Thursday links - more men's basketball, as the storylines of the season are set up. And what's a basketball season without storylines, right?
Another listicle of "coaches who need a big season", which, we all know, is a euphemism for "hot seat" without using that language that coaches and journalists find gauche/ trolly/ click-bait.
But Mike DeCourcy gets into the clickbait action, including fellows like Brian Gregory, Tom Crean, Lorenzo Romar and... Steve Lavin in his list.
Focusing on Rysheed Jordan, DeCourcy adds that "Jordan could be exceptional, the sort of player who elevates a team with promise into a team with purpose," mentioning his stilted year.
Speaking of Rysheed Jordan, NBC Sports lists him as eighth on the list of breakout stars this year, with this blurb:
Jordan posted solid numbers as a freshman — 9.7 ppg, 3.1 rpg, 3.0 apg — but didn’t play his best basketball until the final month and a half of the season, when head coach Steve Lavin started allowing him more freedom offensively.
Don't know that I agree that Jordan didn't have freedom before - but the team was playing better defense and he, too, made better basketball decisions.
Orlando Sanchez logged a DNP in his first possible game with the New York Knicks.
Jakarr Sampson played a bit over six minutes, had two rebounds, one foul, one turnover in the Sixers' win over the Charlotte Hornets.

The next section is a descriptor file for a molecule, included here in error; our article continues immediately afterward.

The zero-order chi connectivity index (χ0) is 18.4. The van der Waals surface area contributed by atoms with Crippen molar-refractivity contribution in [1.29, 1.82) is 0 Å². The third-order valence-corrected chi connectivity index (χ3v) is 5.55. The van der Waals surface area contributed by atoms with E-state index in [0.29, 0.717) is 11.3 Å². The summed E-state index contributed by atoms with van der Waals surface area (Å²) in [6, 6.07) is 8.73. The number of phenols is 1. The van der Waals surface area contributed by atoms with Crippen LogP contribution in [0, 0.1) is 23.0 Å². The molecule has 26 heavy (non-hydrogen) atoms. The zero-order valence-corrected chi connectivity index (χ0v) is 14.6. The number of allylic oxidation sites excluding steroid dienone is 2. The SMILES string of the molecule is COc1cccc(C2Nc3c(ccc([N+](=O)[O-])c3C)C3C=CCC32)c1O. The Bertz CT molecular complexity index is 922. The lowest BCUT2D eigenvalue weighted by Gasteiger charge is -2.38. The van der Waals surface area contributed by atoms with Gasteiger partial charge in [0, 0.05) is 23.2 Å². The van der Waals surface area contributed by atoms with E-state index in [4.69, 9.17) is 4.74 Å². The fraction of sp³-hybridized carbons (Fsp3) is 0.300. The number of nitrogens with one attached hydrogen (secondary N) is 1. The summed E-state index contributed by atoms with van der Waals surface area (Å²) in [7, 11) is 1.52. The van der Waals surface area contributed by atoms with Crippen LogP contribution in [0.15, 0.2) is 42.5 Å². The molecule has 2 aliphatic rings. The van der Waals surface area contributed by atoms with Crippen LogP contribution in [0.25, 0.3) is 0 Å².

And for the Orlando Magic, Maurice Harkless had 12 points and 4 rebounds in a win over the Miami Heat in preseason play.
On other tracks - it's ebola-tastic!
Women athletes = future leaders? --> From the Harvard Business Review:
The study by EY Women Athletes Business Network and espnW surveyed more than 400 female executives in five countries (20% were U.S. women). Half are C-Suite level executives, meaning that they serve as CEO, CFO, COO or the board of directors at a company. Of these top executives, over half (52%) played a sport at the college or university level. Only 3% did not participate in sports at any point in their lives.
In case you were worried... --> Major international U.S. Airports will start screening for the Ebola virus.
The screenings, which will include taking the passengers’ temperatures with a gun-like, noncontact thermometer and requiring them to fill out a questionnaire after deplaning, will be for people arriving from Liberia, Sierra Leone and Guinea, the three countries hardest hit by the epidemic.
About 90 percent of the people arriving from the three countries come through the five airports, officials said. Kennedy Airport alone has about 43 percent of the travelers. The second-highest share of visitors — 22 percent — come through Washington Dulles.
Looking for innovative ideas from unlikely "geniuses" --> From NPR, a story about unique ideas coming from outside the scientific research world.
On Tuesday, the U.S. Agency for International Development announced a $5 million contest, asking innovators to develop cooler, more breathable protective [suits to wear when working with Ebola patients]. Proposals are welcome immediately; USAID head Dr. Rajiv Shah expects the first funding to come as early as December.
Anyone can enter, from a technology whiz to a small business owner. And, of course, auto mechanics.
And therein lies the power of the Grand Challenge — finding great ideas from perhaps surprising sources, says Wendy Taylor, director of USAID's Center for Accelerating Innovation and Impact.